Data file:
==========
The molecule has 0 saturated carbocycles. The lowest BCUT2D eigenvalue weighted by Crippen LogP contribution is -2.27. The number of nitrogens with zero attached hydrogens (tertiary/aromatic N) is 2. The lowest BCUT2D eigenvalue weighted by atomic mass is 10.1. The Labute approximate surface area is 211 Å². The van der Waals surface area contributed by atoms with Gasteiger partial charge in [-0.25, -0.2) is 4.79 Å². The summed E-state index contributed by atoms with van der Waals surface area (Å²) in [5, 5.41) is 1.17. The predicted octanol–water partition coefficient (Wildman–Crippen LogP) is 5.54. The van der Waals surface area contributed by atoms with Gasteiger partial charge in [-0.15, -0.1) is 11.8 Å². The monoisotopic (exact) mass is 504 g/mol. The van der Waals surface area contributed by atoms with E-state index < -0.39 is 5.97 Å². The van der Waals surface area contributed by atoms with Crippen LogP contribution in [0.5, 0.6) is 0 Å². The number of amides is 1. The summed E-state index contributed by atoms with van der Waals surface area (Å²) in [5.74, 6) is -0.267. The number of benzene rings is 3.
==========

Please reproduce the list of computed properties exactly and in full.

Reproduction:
The molecule has 0 saturated carbocycles. The lowest BCUT2D eigenvalue weighted by Crippen LogP contribution is -2.27. The number of nitrogens with zero attached hydrogens (tertiary/aromatic N) is 2. The lowest BCUT2D eigenvalue weighted by atomic mass is 10.1. The Labute approximate surface area is 211 Å². The van der Waals surface area contributed by atoms with Gasteiger partial charge in [-0.25, -0.2) is 4.79 Å². The summed E-state index contributed by atoms with van der Waals surface area (Å²) in [5, 5.41) is 1.17. The predicted octanol–water partition coefficient (Wildman–Crippen LogP) is 5.54. The van der Waals surface area contributed by atoms with Gasteiger partial charge in [-0.15, -0.1) is 11.8 Å². The monoisotopic (exact) mass is 504 g/mol. The van der Waals surface area contributed by atoms with E-state index < -0.39 is 5.97 Å². The van der Waals surface area contributed by atoms with Crippen LogP contribution in [0.5, 0.6) is 0 Å². The number of amides is 1. The summed E-state index contributed by atoms with van der Waals surface area (Å²) in [5.74, 6) is -0.267. The number of benzene rings is 3.